The last time Matthew Herbert performed in Tokyo, among his instruments were a bag of Big Macs, a pair of Gap jeans and a television set.
For each piece, Herbert took one of these symbols of consumer capitalism and demolished it. The sounds of their demise — the crinkle of the McDonald’s bag, the rip of the jeans’ seams, the tinkle of the TV screen as it shattered — were recorded on a bank of microphones then mixed on the spot into Herbert’s trademark quirky, sunny dance music.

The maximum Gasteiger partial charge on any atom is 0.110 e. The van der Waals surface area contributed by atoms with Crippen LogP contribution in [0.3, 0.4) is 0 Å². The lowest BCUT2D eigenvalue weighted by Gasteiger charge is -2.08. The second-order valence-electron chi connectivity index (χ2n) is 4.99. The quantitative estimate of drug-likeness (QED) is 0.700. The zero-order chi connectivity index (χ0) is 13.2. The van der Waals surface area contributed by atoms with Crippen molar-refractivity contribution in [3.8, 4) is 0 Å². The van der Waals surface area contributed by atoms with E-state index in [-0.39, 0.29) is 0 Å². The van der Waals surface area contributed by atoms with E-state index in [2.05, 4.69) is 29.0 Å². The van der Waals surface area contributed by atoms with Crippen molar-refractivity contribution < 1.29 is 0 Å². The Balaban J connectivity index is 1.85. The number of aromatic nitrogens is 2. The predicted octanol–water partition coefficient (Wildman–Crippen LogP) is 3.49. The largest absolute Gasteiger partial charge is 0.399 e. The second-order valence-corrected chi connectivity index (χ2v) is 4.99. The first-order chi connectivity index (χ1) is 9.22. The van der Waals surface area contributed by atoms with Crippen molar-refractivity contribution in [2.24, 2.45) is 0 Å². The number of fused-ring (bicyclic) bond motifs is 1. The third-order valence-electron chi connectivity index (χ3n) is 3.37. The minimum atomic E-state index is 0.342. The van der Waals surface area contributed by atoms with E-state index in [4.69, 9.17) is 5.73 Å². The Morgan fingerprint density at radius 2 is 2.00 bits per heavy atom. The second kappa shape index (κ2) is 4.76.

Unable to view this article?
This could be due to a conflict with your ad-blocking or security software.
Please add japantimes.co.jp and piano.io to your list of allowed sites.
If this does not resolve the issue or you are unable to add the domains to your allowlist, please see out this support page.
We humbly apologize for the inconvenience.